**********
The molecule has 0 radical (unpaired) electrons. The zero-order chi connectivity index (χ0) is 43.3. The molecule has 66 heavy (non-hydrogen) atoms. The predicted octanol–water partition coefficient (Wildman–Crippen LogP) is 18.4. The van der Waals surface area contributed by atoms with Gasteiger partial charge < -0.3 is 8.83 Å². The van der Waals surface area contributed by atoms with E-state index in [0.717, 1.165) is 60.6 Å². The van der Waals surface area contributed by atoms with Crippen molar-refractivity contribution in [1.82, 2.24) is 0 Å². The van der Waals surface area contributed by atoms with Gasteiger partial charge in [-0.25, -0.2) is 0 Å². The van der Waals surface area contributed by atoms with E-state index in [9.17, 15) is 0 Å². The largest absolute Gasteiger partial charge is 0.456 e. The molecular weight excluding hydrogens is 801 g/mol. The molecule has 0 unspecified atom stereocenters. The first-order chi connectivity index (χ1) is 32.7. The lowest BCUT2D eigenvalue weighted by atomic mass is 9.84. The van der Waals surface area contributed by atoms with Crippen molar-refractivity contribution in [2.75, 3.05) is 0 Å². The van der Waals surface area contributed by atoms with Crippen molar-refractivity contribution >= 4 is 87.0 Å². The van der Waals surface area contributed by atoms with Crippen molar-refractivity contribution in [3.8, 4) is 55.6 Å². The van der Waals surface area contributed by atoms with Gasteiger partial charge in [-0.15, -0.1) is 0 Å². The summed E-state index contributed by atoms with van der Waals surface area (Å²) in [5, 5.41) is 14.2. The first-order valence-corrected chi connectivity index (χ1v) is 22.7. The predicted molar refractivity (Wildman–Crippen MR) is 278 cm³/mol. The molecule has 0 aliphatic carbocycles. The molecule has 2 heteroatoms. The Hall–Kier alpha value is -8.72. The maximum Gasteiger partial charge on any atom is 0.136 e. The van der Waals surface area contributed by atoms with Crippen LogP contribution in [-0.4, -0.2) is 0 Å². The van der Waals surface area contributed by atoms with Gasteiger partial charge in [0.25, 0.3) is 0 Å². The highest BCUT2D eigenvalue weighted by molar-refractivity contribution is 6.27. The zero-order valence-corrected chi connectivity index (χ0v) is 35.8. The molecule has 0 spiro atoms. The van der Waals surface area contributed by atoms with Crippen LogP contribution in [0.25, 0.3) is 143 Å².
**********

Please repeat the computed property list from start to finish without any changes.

The molecule has 0 radical (unpaired) electrons. The zero-order chi connectivity index (χ0) is 43.3. The molecule has 66 heavy (non-hydrogen) atoms. The predicted octanol–water partition coefficient (Wildman–Crippen LogP) is 18.4. The van der Waals surface area contributed by atoms with Gasteiger partial charge < -0.3 is 8.83 Å². The van der Waals surface area contributed by atoms with E-state index in [0.717, 1.165) is 60.6 Å². The van der Waals surface area contributed by atoms with Crippen molar-refractivity contribution in [1.82, 2.24) is 0 Å². The van der Waals surface area contributed by atoms with Gasteiger partial charge in [-0.25, -0.2) is 0 Å². The van der Waals surface area contributed by atoms with E-state index in [9.17, 15) is 0 Å². The largest absolute Gasteiger partial charge is 0.456 e. The molecular weight excluding hydrogens is 801 g/mol. The molecule has 0 unspecified atom stereocenters. The first-order chi connectivity index (χ1) is 32.7. The lowest BCUT2D eigenvalue weighted by atomic mass is 9.84. The van der Waals surface area contributed by atoms with Crippen molar-refractivity contribution in [2.75, 3.05) is 0 Å². The van der Waals surface area contributed by atoms with Crippen molar-refractivity contribution >= 4 is 87.0 Å². The van der Waals surface area contributed by atoms with Crippen molar-refractivity contribution in [3.8, 4) is 55.6 Å². The van der Waals surface area contributed by atoms with Gasteiger partial charge in [-0.15, -0.1) is 0 Å². The summed E-state index contributed by atoms with van der Waals surface area (Å²) in [5, 5.41) is 14.2. The first-order valence-corrected chi connectivity index (χ1v) is 22.7. The predicted molar refractivity (Wildman–Crippen MR) is 278 cm³/mol. The molecule has 0 aliphatic carbocycles. The molecule has 2 heteroatoms. The Hall–Kier alpha value is -8.72. The maximum Gasteiger partial charge on any atom is 0.136 e. The van der Waals surface area contributed by atoms with Crippen LogP contribution in [-0.4, -0.2) is 0 Å². The van der Waals surface area contributed by atoms with Gasteiger partial charge in [0.25, 0.3) is 0 Å². The highest BCUT2D eigenvalue weighted by molar-refractivity contribution is 6.27. The zero-order valence-corrected chi connectivity index (χ0v) is 35.8. The molecule has 0 spiro atoms. The van der Waals surface area contributed by atoms with Crippen LogP contribution in [0.25, 0.3) is 143 Å².